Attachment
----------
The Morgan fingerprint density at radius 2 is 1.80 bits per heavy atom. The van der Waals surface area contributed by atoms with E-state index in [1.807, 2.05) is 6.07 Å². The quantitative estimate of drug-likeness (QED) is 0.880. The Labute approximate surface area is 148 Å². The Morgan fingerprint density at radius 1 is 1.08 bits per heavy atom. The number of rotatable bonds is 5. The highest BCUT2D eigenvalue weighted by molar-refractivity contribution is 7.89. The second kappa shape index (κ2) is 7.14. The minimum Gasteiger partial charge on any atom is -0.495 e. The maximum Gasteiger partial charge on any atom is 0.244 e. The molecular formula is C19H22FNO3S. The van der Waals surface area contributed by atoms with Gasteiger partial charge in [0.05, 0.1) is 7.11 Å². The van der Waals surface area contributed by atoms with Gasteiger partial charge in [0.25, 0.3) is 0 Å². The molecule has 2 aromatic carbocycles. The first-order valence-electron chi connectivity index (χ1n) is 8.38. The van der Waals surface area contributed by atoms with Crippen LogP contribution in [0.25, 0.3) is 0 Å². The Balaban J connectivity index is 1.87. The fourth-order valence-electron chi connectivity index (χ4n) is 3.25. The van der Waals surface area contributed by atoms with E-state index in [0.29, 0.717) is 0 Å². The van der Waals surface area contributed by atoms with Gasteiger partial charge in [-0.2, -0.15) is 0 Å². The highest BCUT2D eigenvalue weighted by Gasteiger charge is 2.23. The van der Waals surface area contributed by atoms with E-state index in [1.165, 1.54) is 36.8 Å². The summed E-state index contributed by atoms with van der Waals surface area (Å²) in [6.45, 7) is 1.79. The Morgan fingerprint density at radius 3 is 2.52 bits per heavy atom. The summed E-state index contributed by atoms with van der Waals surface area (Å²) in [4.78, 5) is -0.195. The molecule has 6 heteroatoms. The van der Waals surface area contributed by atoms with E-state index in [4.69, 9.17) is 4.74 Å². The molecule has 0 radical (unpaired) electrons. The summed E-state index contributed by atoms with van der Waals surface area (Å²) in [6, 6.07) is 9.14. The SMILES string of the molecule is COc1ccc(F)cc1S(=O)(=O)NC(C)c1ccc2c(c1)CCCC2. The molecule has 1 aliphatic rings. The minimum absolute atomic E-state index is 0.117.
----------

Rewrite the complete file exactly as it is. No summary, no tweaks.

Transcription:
The Morgan fingerprint density at radius 2 is 1.80 bits per heavy atom. The van der Waals surface area contributed by atoms with E-state index in [1.807, 2.05) is 6.07 Å². The quantitative estimate of drug-likeness (QED) is 0.880. The Labute approximate surface area is 148 Å². The Morgan fingerprint density at radius 1 is 1.08 bits per heavy atom. The number of rotatable bonds is 5. The highest BCUT2D eigenvalue weighted by molar-refractivity contribution is 7.89. The second kappa shape index (κ2) is 7.14. The minimum Gasteiger partial charge on any atom is -0.495 e. The maximum Gasteiger partial charge on any atom is 0.244 e. The molecular formula is C19H22FNO3S. The van der Waals surface area contributed by atoms with Gasteiger partial charge in [0.05, 0.1) is 7.11 Å². The van der Waals surface area contributed by atoms with Gasteiger partial charge in [0.25, 0.3) is 0 Å². The molecule has 2 aromatic carbocycles. The first-order valence-electron chi connectivity index (χ1n) is 8.38. The van der Waals surface area contributed by atoms with Crippen LogP contribution in [0.25, 0.3) is 0 Å². The Balaban J connectivity index is 1.87. The fourth-order valence-electron chi connectivity index (χ4n) is 3.25. The van der Waals surface area contributed by atoms with E-state index in [0.29, 0.717) is 0 Å². The van der Waals surface area contributed by atoms with Gasteiger partial charge in [-0.2, -0.15) is 0 Å². The highest BCUT2D eigenvalue weighted by Gasteiger charge is 2.23. The van der Waals surface area contributed by atoms with E-state index in [1.165, 1.54) is 36.8 Å². The summed E-state index contributed by atoms with van der Waals surface area (Å²) in [6.45, 7) is 1.79. The Morgan fingerprint density at radius 3 is 2.52 bits per heavy atom. The summed E-state index contributed by atoms with van der Waals surface area (Å²) in [4.78, 5) is -0.195. The molecule has 6 heteroatoms. The van der Waals surface area contributed by atoms with E-state index in [4.69, 9.17) is 4.74 Å². The molecule has 0 radical (unpaired) electrons. The summed E-state index contributed by atoms with van der Waals surface area (Å²) in [6, 6.07) is 9.14. The SMILES string of the molecule is COc1ccc(F)cc1S(=O)(=O)NC(C)c1ccc2c(c1)CCCC2. The molecule has 1 aliphatic rings. The minimum absolute atomic E-state index is 0.117.